If you installed LLVM manually, you will have to generate a folder under the lib/Transforms folder to store your passes, as well as modify the appropriate CMakeLists.txt files.

Generating IR code for a test case

Under the provided "Tests" folder you will find a "Hello World" program written in C++. We will use this as the first test case for your first LLVM pass. You will need to be able to convert source code to IR code for your passes to operate on. Feel free to write your own small program while following this code. All you have to do is create a new folder under "Tests" and write your code in it. Otherwise simply follow this guide to compile the Hello World program.

First, start the docker image by (sudo) executing the provided script. Then navigate (cd) to /tests and make sure the code is mounted properly. Then cd into the HelloWorld folder. You need to use clang to generate IR code by typing the following command:

# clang -O0 -S -emit-llvm HelloWorld.cpp

This will generate a new file called HelloWorld.ll. Since we are working in a mounted folder, the file is immediately present on your host machine as well. You can read the file and see how IR code looks like. You just compiled your first program into LLVM IR. Congratulations.

For reference, here's all the commands you will need to run:

$ sudo ./
(automatically running cmake before opening the shell)
# cd /tests
# cd HelloWorld
# clang -O0 -S -emit-llvm HelloWorld.cpp

First Look at LLVM IR

Go ahead and open HelloWorld.ll, which contains the human-readable LLVM IR produced from HelloWorld.cpp in the same directory. You will notice that LLVM IR looks a lot like assembly code. In fact, LLVM IR is an assembly language, with a few unusual features:

Otherwise, the usual suspects are there: arithmetic instructions, logical instructions, branch and jump instructions, etc. The LLVM Language Reference lists them all, in case you are interested.

Writing and compiling your first LLVM pass

The LLVM pass code is provided for convenience. To understand exactly what each line of code means (or even better try to write it on your own), follow this guide.

For each new pass you create in the future, you will have to create a new directory under "Passes" with your code and the appropriate CMakeLists.txt file in it. Instructions on what to include in that file can be found in the link provided earlier. To make sure your new pass will be compiled, you have to include your new directory in the CMakeLists.txt file under the "Passes" folder, simply following the existing syntax.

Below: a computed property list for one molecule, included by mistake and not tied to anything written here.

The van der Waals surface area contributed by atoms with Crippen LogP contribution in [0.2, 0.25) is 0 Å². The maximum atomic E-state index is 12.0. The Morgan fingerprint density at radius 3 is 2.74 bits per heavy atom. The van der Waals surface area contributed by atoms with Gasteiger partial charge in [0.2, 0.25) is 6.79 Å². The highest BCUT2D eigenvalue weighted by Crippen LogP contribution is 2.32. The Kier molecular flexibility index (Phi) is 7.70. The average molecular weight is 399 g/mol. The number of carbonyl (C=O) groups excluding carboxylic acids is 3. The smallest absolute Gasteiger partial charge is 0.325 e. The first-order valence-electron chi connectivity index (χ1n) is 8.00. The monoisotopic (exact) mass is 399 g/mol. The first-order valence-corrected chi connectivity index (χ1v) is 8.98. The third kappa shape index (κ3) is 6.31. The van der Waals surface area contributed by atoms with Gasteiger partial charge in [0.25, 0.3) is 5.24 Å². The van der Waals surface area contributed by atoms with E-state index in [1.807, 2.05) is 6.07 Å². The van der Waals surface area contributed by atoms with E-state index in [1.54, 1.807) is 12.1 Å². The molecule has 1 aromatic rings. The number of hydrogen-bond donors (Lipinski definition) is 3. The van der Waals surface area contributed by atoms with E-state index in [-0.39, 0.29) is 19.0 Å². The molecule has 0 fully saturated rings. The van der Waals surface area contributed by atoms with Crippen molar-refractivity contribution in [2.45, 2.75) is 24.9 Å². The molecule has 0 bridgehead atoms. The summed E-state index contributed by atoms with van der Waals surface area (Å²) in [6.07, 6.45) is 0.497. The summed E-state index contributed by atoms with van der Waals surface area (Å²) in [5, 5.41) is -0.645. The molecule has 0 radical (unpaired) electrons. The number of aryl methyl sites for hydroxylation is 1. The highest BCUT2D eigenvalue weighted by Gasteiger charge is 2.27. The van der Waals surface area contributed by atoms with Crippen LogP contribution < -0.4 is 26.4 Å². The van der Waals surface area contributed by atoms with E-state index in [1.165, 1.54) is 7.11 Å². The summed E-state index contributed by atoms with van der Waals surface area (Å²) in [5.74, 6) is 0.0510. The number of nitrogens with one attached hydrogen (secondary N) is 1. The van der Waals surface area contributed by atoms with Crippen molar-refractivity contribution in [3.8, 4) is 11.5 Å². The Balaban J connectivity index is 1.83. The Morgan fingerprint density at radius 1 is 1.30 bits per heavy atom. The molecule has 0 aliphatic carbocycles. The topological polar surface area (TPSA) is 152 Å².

You are now ready to compile your first pass. Start the docker image and wait for cmake to complete. You only need to compile the passes under CSE231_Projects instead of the entire LLVM. To do that, you simply cd into /LLVM_ROOT/build/lib/Transforms/CSE231_Project and run make. If everything went well you should be able to find your pass under /LLVM_ROOT/build/lib. Keep in mind that after exiting the docker image, you will have to re-compile your passes. You might want to keep it running between compiling and running.

# cd /LLVM_ROOT/build/lib/Transforms/CSE231_Project
# make
(Pass can now be found under /LLVM_ROOT/build/lib)

Running your first LLVM pass

After compiling your first LLVM pass and generating the IR code for your test cases, all that's left is to run it. The provided test pass prints the message "TEST: ", followed by each function name in the IR code. Output is redirected to the stderr output because we used the function errs() in the source code of the pass (outs() would have sent it to standard out). Because of the pre-configured environment you should be able to run the pass from any directory. You just have to make sure to store the output in the mounted /output folder.

(Start docker image and compile your pass following the previous guide)
# opt -load -TestPass < /tests/HelloWorld/HelloWorld.ll > /dev/null 2> /output/test_pass_output.txt

We used 2> /output/test_pass_output.txt to redirect the standard error output to the mounted output directory. You can organize that directory in any way you want. We got rid of the standard output with > /dev/null because we have no use for it. Try to run the pass without it to see what exactly is printed out just for reference.

Let’s dissect this command line:

Analogous to -TestPass, opt has flags to enable each of the other passes provided by LLVM. If you’re curious, running opt -help dumps out a massive laundry list of all the passes that are built into LLVM.

Although the TestPass pass may be trivial, it contains a lot of the boilerplate that you will need to use and understand to write your own passes. Part of this assignment will be to read the documentation and learn how to use the existing infrastructure provided by LLVM.

Here is some high-level guidance for how to understand Hello.cpp.

Installing LLVM manually


After you are done installing LLVM manually, follow the previous guides to get the "getting started" code, compile and run an LLVM pass. You will not need to use the docker commands. In most cases you will have to specify full paths to LLVM passes and tools, unless you configure the PATH variable.

First, create a new directory for this project.

$ mkdir cse231-proj1
$ cd cse231-proj1
$ mkdir llvm

Download LLVM 5.0.1 and Clang 5.0.1 to the project directory and decompress them as follows.

$ tar xvzf llvm-5.0.1.src.tar.xz
$ tar xvzf clang-5.0.1.src.tar.xz
$ mv llvm-5.0.1 llvm/src
$ mv clang-5.0.1 llvm/src/tools/clang

Now download the Project 1 Utilities and extract them in the project root.

$ tar xvzf cse231-proj1.tar.gz

Now we’re ready to compile everything. Doing so requires a C++ compiler like g++, so please install one now if it’s not already available. If you are on Ubuntu, the easiest way to do this is to install the build-essential package via sudo apt-get install build-essential.

Once you’re ready, compile like so:

$ cd llvm
$ mkdir build
$ cd build
$ ../src/configure
$ make

LLVM is a large codebase, so this will take a long time (~30 minutes). If all went well, you should see the following message:

llvm[0]: ***** Completed Release+Asserts Build